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Macular Degeneration Research
Completed Award

Dr. Scott Plafker

Scott Plafker, Ph.D.

Oklahoma Medical Research Foundation
Oklahoma City, OK

Title: Countering Oxidative Stress In The Retina With The Ubiquitin System
Non-Technical Title: Blocking Stress In Retinal Cells

Duration: April 1, 2009 - September 30, 2011
Award Type: Standard
Award Amount: $100,000

Summary:

The aim of this application is to test the hypothesis that the ubiquitin system can be manipulated to augment the inherent anti-oxidant system present in retinal pigment epithelial (RPE) cells and photoreceptors. The ubiquitin system is one of the methods that cells use to destroy old or unnecessary proteins, and can be used to help regulate the activities of cellular protein. This hypothesis will be tested in mice using a virus to over-express a ubiquitin conjugating enzyme (UbcM2) coupled to a well-established, light-stress model of retinal degeneration.

Details:

Cells in the eye that are essential for vision can be damaged or killed by different types of stress, including bright light. The loss of these cells causes a decrease in visual acuity and can ultimately cause loss of vision. These same cells have a defense system to protect themselves against stress. The main component of this defense system is a protein called Nrf2. The work of this proposal is intended to increase the function of Nrf2 and thereby help protect eyes from stress-induced damage. This will be accomplished using a protein called UbcM2. UbcM2 increases the amount of Nrf2 in cells. The specific aim of this study is to test the ability of extra UbcM2 to protect mice eyes from stress-induced damage. The idea being studied here is that by introducing extra UbcM2 into mouse eyes, Nrf2 levels will be increased. This increase in Nrf2 will defend the cells of the eye against stress-induced damage. This approach is novel and is anticipated to provide new strategies for developing drugs that can prevent the onset of age-related macular degeneration.

Publications:

Plafker KS, Farjo KM, Wiechmann AF, Plafker SM. The human ubiquitinconjugating enzyme, UBE2E3, is required for proliferation of retinal pigment epithelial cells. Invest Ophthalmol Vis Sci 49:5611-5618, 2008. PubMed Icon Google Scholar Icon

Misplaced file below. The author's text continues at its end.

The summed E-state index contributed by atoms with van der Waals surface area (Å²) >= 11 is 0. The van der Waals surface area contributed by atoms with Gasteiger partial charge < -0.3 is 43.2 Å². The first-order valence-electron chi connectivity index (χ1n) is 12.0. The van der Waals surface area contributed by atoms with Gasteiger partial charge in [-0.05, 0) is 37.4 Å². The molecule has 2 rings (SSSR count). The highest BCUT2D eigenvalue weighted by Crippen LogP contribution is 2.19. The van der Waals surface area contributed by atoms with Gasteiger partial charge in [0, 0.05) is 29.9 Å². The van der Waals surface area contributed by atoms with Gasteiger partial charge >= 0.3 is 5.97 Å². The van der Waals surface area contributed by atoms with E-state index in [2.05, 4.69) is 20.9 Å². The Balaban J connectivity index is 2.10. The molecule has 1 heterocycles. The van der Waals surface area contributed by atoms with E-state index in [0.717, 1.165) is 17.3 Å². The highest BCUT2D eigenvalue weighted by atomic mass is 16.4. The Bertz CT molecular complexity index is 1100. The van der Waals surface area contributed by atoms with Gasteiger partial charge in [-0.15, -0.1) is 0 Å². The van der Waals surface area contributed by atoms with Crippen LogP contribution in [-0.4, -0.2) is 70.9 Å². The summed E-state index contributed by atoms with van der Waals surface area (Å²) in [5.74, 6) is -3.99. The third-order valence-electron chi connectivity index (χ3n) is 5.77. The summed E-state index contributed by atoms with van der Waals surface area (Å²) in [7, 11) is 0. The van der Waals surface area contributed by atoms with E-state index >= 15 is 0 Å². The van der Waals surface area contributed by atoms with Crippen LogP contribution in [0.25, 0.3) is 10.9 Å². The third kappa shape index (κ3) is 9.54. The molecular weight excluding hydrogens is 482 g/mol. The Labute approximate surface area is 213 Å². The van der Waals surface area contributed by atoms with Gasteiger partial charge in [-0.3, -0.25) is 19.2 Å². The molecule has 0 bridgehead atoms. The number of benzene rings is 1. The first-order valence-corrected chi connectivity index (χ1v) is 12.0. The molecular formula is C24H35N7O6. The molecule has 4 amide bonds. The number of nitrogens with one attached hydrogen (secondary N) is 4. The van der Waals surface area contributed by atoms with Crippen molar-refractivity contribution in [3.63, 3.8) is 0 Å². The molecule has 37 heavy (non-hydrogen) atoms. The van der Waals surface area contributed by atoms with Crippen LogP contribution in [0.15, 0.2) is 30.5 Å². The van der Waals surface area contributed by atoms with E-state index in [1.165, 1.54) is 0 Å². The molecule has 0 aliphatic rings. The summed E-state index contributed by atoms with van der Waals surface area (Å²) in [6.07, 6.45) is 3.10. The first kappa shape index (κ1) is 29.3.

Plafker KS, Singer JD, Plafker SM. The ubiquitin conjugating enzyme, UbcM2, engages in novel interactions with components of cullin-3 based E3 ligases. Biochemistry 48:3527-3537, 2009. PubMed Icon Google Scholar Icon

Plafker KS, Nguyen L, Barneche M, Mirza S, Crawford D, Plafker SM. The ubiquitin-conjugating enzyme UbcM2 can regulate the stability and activity of the antioxidant transcription factor Nrf2. J Biol Chem 285:23064-23074, 2010. PubMed Icon Google Scholar Icon

Plafker SM. Oxidative stress and the ubiquitin proteolytic system in agerelated macular degeneration. Adv Exp Med Biol 664:447-456, 2010. PubMed Icon Google Scholar Icon

Mirza S, Plafker KS, Aston C, Plafker SM. Expression and distribution of the class III ubiquitin-conjugating enzymes in the retina. Mol Vis 16:2425- 2437, 2010. PubMed Icon Google Scholar Icon

Progress Updates:

The goal of this AHAF-funded project is to explore a novel approach for countering oxidative stress in retinal pigment epithelial (RPE) cells and in photoreceptor visual cells. RPE cells nourish the photoreceptor cells in the retina. In simplest terms, oxidative stress is caused by an imbalance between the production of reactive oxygen species (ROS) and the body’s ability to eliminate or neutralize ROS. Excessive ROS irreversibly damages cells. RPE cells and photoreceptors are highly susceptible to damage by ROS and mounting clinical and animal studies strongly implicate chronic oxidative stress as a primary contributor to the cause of age-related macular degeneration (AMD).

We have developed a protein-based therapeutic treatment that increases the ability of cells to eliminate ROS and thereby reduces oxidative stress. We are targeting this protein directly to the RPE cells and photoreceptors of mice by sub-retinally injecting (delivering through a needle to a point just under the retina) adeno-associated viruses (AAVs) that express the therapeutic protein. AAVs have been used safely and successfully in eye gene therapy clinical trials. We have made significant progress during the initial phase of this project in 2009. In collaboration with Dr. William Hauswirth (at University of Florida), we have generated highly purified and concentrated AAVs that express our therapeutic protein. Further, we have sub-retinally injected the viruses into mouse eyes to determine how much time it takes for the therapeutic protein to be expressed and to establish a safety profile for expression of the protein in the retina.